These new laws come after several television hosts have discussed cases of sexual harassment occurring at universities throughout the country, while blaming women for provoking their aggressor through their clothing choices.

In his talk show, Egyptian presenter Tamer Amin of Egypt Today, declared that clothing choice is not a personal freedom, while accusing women of going to the universities not to study but in order to drive male attention.

Amin also blames the security guards at the schools who allow the women into the universities with their “provocative clothing.”

With the increase of transparency through videos like last night’s horrific footage, it has become increasingly difficult to sweep such issues of sexual harassment under the rug. However, it remains to be seen how effective these laws will be in creating safer streets for Egyptian women.

Comments (137)

  1. Yolanda Moerkens says:

    Stripping and assaulting a woman has nothing to do with men being happy. Same with going to university, women can choose the way they want to dress and this doesn’t give men the freedom to assoult them. What’s this for kind of nonsence Amin? By saying this you mean men cannot control themselves and are savages? Happy with this new law and hope they will be punished hard!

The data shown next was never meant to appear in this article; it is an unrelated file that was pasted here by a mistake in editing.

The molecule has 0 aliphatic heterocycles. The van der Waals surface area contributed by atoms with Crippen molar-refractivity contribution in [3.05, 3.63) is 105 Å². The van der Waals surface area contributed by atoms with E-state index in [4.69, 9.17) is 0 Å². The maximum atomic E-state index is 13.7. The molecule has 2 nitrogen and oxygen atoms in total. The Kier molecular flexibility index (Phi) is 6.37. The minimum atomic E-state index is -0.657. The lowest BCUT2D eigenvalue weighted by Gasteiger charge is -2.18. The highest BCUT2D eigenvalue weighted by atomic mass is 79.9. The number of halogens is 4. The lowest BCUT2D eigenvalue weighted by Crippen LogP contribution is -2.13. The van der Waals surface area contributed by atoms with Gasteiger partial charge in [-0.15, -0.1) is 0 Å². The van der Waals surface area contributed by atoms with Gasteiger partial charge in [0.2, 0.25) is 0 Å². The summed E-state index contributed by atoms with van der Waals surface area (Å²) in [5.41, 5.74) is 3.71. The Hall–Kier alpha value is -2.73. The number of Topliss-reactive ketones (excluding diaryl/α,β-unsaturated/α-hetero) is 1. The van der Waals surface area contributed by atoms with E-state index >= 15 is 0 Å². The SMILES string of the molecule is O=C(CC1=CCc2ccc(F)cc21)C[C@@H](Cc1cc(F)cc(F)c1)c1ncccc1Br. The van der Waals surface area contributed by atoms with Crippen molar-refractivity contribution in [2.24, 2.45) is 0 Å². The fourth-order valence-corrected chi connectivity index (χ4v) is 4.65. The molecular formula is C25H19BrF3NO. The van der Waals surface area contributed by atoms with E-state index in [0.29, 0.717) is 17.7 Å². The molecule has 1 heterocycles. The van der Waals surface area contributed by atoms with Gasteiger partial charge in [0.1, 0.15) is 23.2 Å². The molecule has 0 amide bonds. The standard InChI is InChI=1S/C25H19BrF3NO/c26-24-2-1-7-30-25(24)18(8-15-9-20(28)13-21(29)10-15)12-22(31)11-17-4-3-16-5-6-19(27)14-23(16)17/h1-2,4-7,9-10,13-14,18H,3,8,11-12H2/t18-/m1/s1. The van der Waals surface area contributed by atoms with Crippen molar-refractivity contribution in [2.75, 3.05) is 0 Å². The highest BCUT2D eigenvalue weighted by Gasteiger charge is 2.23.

1. Kimberley K. Wells says:

      Rape is not about sex, it is about control. This was not a lone male attacking a woman on the street, this was a mob with a mob mentality who thought because everyone else was doing it that is was ok that they join in, or not do a damn thing about it.

    2. PRAFTD says:

      Ugh, when will people stop saying this. Rape is rape. Sometimes it’s about sex. Sometimes it’s about power. Sometimes it’s a spur of the moment choice with no real thought going into it.

      The whole “rape is about control” thing is just a dumb feminist claim made years ago that, for some reason, some women started to cling onto. There is absolutely no scientific evidence to back the claim up. None. Zero. Zip. Nada.

      Rape is almost always about men wanting sex. Very rarely is it a simple power play.

      However, this situation was neither about sex or power. This was crazed, frothing mob mentality. Nothing more and nothing less. There was no bad intent, just an unthinking mob.

      Saying that rape is “about control” just shows ignorance. Please refrain from spreading that myth like it is a fact.